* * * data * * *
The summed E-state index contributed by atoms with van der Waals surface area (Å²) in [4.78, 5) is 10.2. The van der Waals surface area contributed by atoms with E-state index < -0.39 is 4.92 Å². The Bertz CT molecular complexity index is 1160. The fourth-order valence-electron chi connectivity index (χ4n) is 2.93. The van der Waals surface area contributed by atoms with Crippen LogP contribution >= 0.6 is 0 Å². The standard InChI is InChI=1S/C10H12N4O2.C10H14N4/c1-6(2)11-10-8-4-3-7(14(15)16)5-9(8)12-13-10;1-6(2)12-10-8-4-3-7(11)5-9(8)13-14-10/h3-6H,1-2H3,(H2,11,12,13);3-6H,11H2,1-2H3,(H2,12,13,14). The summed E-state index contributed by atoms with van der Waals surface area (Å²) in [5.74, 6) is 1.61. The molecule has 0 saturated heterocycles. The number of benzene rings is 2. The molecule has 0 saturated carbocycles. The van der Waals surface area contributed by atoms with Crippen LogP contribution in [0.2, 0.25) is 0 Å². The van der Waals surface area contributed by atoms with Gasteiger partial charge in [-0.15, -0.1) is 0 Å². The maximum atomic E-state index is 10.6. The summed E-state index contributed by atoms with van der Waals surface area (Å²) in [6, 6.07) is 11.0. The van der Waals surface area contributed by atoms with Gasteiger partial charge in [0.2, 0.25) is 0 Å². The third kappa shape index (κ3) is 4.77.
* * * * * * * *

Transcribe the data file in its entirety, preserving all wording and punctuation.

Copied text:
The summed E-state index contributed by atoms with van der Waals surface area (Å²) in [4.78, 5) is 10.2. The van der Waals surface area contributed by atoms with E-state index < -0.39 is 4.92 Å². The Bertz CT molecular complexity index is 1160. The fourth-order valence-electron chi connectivity index (χ4n) is 2.93. The van der Waals surface area contributed by atoms with Crippen LogP contribution >= 0.6 is 0 Å². The standard InChI is InChI=1S/C10H12N4O2.C10H14N4/c1-6(2)11-10-8-4-3-7(14(15)16)5-9(8)12-13-10;1-6(2)12-10-8-4-3-7(11)5-9(8)13-14-10/h3-6H,1-2H3,(H2,11,12,13);3-6H,11H2,1-2H3,(H2,12,13,14). The summed E-state index contributed by atoms with van der Waals surface area (Å²) in [5.74, 6) is 1.61. The molecule has 0 saturated heterocycles. The number of benzene rings is 2. The molecule has 0 saturated carbocycles. The van der Waals surface area contributed by atoms with Crippen LogP contribution in [0.2, 0.25) is 0 Å². The van der Waals surface area contributed by atoms with Gasteiger partial charge in [-0.15, -0.1) is 0 Å². The maximum atomic E-state index is 10.6. The summed E-state index contributed by atoms with van der Waals surface area (Å²) in [6, 6.07) is 11.0. The van der Waals surface area contributed by atoms with Gasteiger partial charge in [0.2, 0.25) is 0 Å². The third kappa shape index (κ3) is 4.77.